Dog Eared

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A Powerful Debunking of Whorfian Exaggeration

Whorfianism — the idea that language shapes thought, and each language creates a distinct worldview — is an appealing idea. What language lover doesn't get excited when hearing about a foreign country's unique grammar or vocabulary, and how such features inevitably determine how its speakers see the world? Whorfianism is a beautiful way to acknowledge the uniqueness of cultures.

But there's one problem: Whorfianism, at least dogmatic Whorfianism, is a huge load of bunk, at least according to John McWhorter's new book The Language Hoax: Why the World Looks the Same in Any Language. This is a persuasive book that expertly dismantles "...the very idea that language is primarily a cultural tool rather than primarily a shambolically magnificent accretion of random habits." While pooh-poohing Whorfianism, McWhorter also makes a case for the intrinsic beauty and magnificence of languages.

McWhorter calls this book a manifesto, and it definitely is — but it's not unreasonable, unbalanced, or rant-like in any way. He dismantles the Sapir-Whorf hypothesis without dismissing it: in fact, McWhorter takes great pains to acknowledge and discuss Whorfian research that does show a connection (however small) between language and thought, and he's equally clear that those researchers are not the source of the myth he opposes: rather, it's journalists who are to blame.

Unfortunately for language enthusiasts, this is a common complaint with a lot of truth. In a recent blog post about a different case of misinformation-spreading, Geoffrey Pullum blames "...the whole culture of modern science reporting, where university media-relations offices badger scientists into giving them popularized and slightly inaccurate media releases about their work, and newspaper editors are trying to meet deadlines with sexed-up stories and snappy eye-catching headlines. Working together, they can turn science into mush." Like Pullum, Mark Liberman, and others on Language Log, McWhorter is an expert debunker of such mush.

Among McWhorter's most devastating points is that we only really apply Whorfianism to other cultures. Such work, though sometimes noble in motivation, is often creepy and condescending in practice. By focusing on other cultures, we may intend to value their culture, but we often end up minimizing and misrepresenting it. Rarely is the Whorfian lens applied to English, but that's just what McWhorter does to great effect in the chapter "What's the Worldview from English?" Ultimately, he makes a strong case that: "To scorn diversity is antithetical to egalitarianism. However, to fetishize it, while perhaps seeming progressive, can be equally elitist."

As befits a manifesto, this is a great read, full of engaging sentences, apt comparisons, and witty writing that add pleasure to a well-supported argument. McWhorter has a way with words, stating his ideas cleverly and powerfully: "If you want to learn about how humans differ, study cultures. However, if you want insight as to what makes all humans worldwide the same, beyond genetics, there are few better places to start than how language works." McWhorter often uses humor to make his points, like when he mentions that Swedish doesn't have a word for wipe: "Let's not even imagine telling Swedes they don't wipe — it's just that they use words like dry and erase, which serve just as well." Sentences like this are a writing twofer: they enhance the reading experience and McWhorter's argument.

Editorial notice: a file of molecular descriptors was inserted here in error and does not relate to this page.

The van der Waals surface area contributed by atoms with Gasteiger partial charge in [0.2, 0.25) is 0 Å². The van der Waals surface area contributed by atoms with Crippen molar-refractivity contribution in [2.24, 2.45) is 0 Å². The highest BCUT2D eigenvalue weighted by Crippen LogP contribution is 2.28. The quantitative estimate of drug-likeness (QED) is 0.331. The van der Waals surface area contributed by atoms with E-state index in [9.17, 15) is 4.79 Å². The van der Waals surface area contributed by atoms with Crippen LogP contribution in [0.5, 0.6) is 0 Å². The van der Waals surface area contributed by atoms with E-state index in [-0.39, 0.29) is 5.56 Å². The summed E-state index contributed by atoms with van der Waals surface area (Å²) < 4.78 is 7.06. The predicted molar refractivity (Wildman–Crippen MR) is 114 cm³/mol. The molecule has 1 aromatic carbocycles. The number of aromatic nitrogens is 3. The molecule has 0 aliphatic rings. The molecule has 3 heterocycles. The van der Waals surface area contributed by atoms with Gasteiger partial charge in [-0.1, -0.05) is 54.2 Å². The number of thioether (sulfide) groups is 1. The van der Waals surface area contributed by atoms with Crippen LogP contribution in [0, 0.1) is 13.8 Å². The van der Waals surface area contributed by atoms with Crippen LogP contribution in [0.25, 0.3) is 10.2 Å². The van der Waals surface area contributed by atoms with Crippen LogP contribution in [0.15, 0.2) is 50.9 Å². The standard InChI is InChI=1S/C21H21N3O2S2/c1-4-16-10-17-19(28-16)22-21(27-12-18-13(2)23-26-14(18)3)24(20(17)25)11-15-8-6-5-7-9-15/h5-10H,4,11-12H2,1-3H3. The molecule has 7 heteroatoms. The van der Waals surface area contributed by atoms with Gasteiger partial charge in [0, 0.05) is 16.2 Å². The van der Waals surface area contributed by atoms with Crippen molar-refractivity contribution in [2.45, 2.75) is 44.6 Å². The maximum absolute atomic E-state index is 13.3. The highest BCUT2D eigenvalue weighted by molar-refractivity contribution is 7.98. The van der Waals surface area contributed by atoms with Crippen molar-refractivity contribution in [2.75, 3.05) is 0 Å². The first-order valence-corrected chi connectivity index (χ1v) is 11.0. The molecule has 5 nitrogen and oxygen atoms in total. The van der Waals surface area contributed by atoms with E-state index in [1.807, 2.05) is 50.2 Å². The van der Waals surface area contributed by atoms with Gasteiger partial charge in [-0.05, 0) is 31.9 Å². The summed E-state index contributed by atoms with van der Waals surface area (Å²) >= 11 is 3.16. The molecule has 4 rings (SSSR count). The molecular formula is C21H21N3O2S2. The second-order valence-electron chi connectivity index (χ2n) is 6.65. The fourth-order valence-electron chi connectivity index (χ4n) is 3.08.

Before reading this book, I hadn't given this topic a lot of thought one way or the other. I knew the Eskimo snow words story was a myth, but that's about it. After reading McWhorter, I feel substantially more informed about Whorfianism and infinitely more interested. I'm also intrigued by the Neo-Whorfians, whose research, as McWhorter points out, does show some influence of language on thought, however tiny. I'm going to seek out that research, because it sounds fascinating, even if it doesn't support any broad, too-good-to-be-true claims.

For McWhorter, it's not the alleged worldview-shaping power that makes language amazing: it's the fact that one species evolved so many languages. Though this book may sound like it's merely popping a balloon, it's actually affirming something even more lovely: "The take-home message is that language varies awesomely despite a single basic human cognition." We're all the same under the skin and under the lexicon. That's good news.

More good news: This book is a great dispeller of hooey and hokum. If you're interested in language and culture, or just great argumentation, you'll enjoy it.

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Mark Peters is a language columnist, lexicographer, and humorist who has written for Esquire, The Funny Times, New Scientist, Psychology Today, Salon, and Slate. He contributes to OUPblog and writes the Best Joke Ever column for McSweeney's. You can read Mark's own jokes on Twitter, such as, "I play by my own rules, which is probably why no one comes to my board game parties anymore." Click here to read more articles by Mark Peters.